First black president of a European club
Pape Diouf, who celebrated his 68th birthday on 18 December 2019, is the first person to die from coronavirus in Senegal. News of his death sent shock waves not only across Senegal, but also in France, where, as a leader, he was appreciated and valued for his open-mindedness, intelligence and sense of dialogue.
His rise to fame so to speak, began after working as a sports manager for a year, followed by his time as head of the football club, Olympique de Marseille (OM) from 2005 to 2009, making him the first – and to date only – black president of a European club.
A reality that led him to make a “painful observation, in the image of European and especially French society, which excludes ethnic minorities.”
Under his watch, OM did not win any titles, but qualified several times for the Champions League, a sporting record that made him one of the main actors of the club’s renewal at the end of the 2000s.
In 2009, however, Robert Louis-Dreyfus, the owner of OM and who had appointed him chairman, decided to part with him, citing major differences of opinion with Vincent Labrune, the chairman of the supervisory board, his future successor.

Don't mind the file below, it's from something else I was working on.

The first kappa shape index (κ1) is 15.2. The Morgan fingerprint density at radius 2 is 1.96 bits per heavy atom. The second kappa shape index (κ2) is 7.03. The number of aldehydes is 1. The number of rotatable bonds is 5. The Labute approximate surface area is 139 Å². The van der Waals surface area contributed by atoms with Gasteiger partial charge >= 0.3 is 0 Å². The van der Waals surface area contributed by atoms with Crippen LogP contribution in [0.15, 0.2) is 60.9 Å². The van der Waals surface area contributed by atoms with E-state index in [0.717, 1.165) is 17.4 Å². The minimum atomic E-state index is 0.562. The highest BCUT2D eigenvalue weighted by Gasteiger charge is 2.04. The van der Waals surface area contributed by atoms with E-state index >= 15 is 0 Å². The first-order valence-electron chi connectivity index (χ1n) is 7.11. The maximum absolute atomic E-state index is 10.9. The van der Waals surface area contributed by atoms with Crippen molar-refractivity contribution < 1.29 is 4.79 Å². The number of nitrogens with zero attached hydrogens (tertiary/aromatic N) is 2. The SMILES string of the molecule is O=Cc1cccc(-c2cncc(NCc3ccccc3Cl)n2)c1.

Army or football
His father Demba, who was notably a military mechanic for the French army in Chad – his country of birth – had decided to send him to the South of France at the age of 18, after a rather erratic school career in Dakar. He dreamed of seeing his son achieve a military career.
But Diouf saw another life for himself.
His father didn’t accept this, and the young man took on a series of odd jobs to survive, until the day he joined the daily newspaper La Marseillaise as a freelancer. There, he quickly rose through the ranks and became head of the football section, in charge of OM’s coverage, before going on to have two other less happy experiences in the profession, first with the weekly L’Hebdomadaire, then with Sport.
Cultivated, courteous and without irony
During all the years he spent surveying French and European stadiums, Pape Diouf filled his address book and forged friendly ties with many players. Once his adventure with the press were over, he organised jubilees in Africa for a number of footballers, before embarking – somewhat by chance – onto the role of a football agent.